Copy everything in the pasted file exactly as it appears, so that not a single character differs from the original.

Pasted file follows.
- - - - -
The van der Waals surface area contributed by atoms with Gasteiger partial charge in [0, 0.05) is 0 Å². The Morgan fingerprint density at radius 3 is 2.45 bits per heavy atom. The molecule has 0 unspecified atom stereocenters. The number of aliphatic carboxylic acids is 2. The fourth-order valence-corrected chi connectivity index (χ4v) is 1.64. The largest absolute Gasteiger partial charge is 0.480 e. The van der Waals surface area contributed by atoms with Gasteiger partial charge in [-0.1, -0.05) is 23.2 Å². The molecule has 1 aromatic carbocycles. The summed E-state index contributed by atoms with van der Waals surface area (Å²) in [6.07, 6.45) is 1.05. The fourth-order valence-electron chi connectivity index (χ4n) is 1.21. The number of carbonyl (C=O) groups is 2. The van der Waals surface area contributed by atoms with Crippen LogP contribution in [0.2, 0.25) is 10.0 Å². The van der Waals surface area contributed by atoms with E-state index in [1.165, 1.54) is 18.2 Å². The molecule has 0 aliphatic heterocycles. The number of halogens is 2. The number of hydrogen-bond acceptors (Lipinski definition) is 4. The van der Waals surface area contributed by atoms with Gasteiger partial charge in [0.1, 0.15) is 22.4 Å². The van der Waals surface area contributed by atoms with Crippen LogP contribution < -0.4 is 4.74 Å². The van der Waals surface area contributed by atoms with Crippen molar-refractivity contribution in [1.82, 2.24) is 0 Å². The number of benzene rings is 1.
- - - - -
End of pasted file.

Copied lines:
The van der Waals surface area contributed by atoms with Gasteiger partial charge in [0, 0.05) is 0 Å². The Morgan fingerprint density at radius 3 is 2.45 bits per heavy atom. The molecule has 0 unspecified atom stereocenters. The number of aliphatic carboxylic acids is 2. The fourth-order valence-corrected chi connectivity index (χ4v) is 1.64. The largest absolute Gasteiger partial charge is 0.480 e. The van der Waals surface area contributed by atoms with Gasteiger partial charge in [-0.1, -0.05) is 23.2 Å². The molecule has 1 aromatic carbocycles. The summed E-state index contributed by atoms with van der Waals surface area (Å²) in [6.07, 6.45) is 1.05. The fourth-order valence-electron chi connectivity index (χ4n) is 1.21. The number of carbonyl (C=O) groups is 2. The van der Waals surface area contributed by atoms with Crippen LogP contribution in [0.2, 0.25) is 10.0 Å². The van der Waals surface area contributed by atoms with E-state index in [1.165, 1.54) is 18.2 Å². The molecule has 0 aliphatic heterocycles. The number of halogens is 2. The number of hydrogen-bond acceptors (Lipinski definition) is 4. The van der Waals surface area contributed by atoms with Gasteiger partial charge in [0.1, 0.15) is 22.4 Å². The van der Waals surface area contributed by atoms with Crippen LogP contribution < -0.4 is 4.74 Å². The van der Waals surface area contributed by atoms with Crippen molar-refractivity contribution in [1.82, 2.24) is 0 Å². The number of benzene rings is 1.